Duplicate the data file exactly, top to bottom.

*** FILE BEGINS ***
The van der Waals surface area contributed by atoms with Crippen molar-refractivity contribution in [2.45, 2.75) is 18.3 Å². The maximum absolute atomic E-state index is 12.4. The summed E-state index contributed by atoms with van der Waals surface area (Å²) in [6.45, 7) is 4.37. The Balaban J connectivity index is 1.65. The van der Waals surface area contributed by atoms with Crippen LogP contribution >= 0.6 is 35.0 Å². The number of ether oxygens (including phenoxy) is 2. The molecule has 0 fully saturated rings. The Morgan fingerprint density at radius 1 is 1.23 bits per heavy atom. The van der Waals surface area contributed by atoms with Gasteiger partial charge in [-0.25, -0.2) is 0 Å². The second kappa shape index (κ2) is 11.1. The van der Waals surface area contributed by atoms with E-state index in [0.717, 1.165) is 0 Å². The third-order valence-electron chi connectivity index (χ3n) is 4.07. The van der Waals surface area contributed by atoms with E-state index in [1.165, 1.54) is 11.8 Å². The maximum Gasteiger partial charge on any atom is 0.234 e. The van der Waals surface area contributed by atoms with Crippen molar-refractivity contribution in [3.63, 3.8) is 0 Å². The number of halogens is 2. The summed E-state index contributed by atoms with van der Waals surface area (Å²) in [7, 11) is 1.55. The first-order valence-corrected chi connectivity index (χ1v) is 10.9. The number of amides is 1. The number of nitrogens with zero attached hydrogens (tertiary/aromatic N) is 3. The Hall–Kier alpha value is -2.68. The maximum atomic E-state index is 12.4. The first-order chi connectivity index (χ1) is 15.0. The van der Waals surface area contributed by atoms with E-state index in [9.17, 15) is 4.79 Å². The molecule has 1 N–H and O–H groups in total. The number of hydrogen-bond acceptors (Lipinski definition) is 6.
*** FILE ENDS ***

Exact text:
The van der Waals surface area contributed by atoms with Crippen molar-refractivity contribution in [2.45, 2.75) is 18.3 Å². The maximum absolute atomic E-state index is 12.4. The summed E-state index contributed by atoms with van der Waals surface area (Å²) in [6.45, 7) is 4.37. The Balaban J connectivity index is 1.65. The van der Waals surface area contributed by atoms with Crippen LogP contribution >= 0.6 is 35.0 Å². The number of ether oxygens (including phenoxy) is 2. The molecule has 0 fully saturated rings. The Morgan fingerprint density at radius 1 is 1.23 bits per heavy atom. The van der Waals surface area contributed by atoms with Gasteiger partial charge in [-0.25, -0.2) is 0 Å². The second kappa shape index (κ2) is 11.1. The van der Waals surface area contributed by atoms with E-state index in [0.717, 1.165) is 0 Å². The third-order valence-electron chi connectivity index (χ3n) is 4.07. The van der Waals surface area contributed by atoms with E-state index in [1.165, 1.54) is 11.8 Å². The maximum Gasteiger partial charge on any atom is 0.234 e. The van der Waals surface area contributed by atoms with Crippen molar-refractivity contribution in [3.63, 3.8) is 0 Å². The number of halogens is 2. The summed E-state index contributed by atoms with van der Waals surface area (Å²) in [7, 11) is 1.55. The first-order valence-corrected chi connectivity index (χ1v) is 10.9. The number of amides is 1. The number of nitrogens with zero attached hydrogens (tertiary/aromatic N) is 3. The Hall–Kier alpha value is -2.68. The maximum atomic E-state index is 12.4. The first-order chi connectivity index (χ1) is 15.0. The van der Waals surface area contributed by atoms with E-state index in [9.17, 15) is 4.79 Å². The molecule has 1 N–H and O–H groups in total. The number of hydrogen-bond acceptors (Lipinski definition) is 6.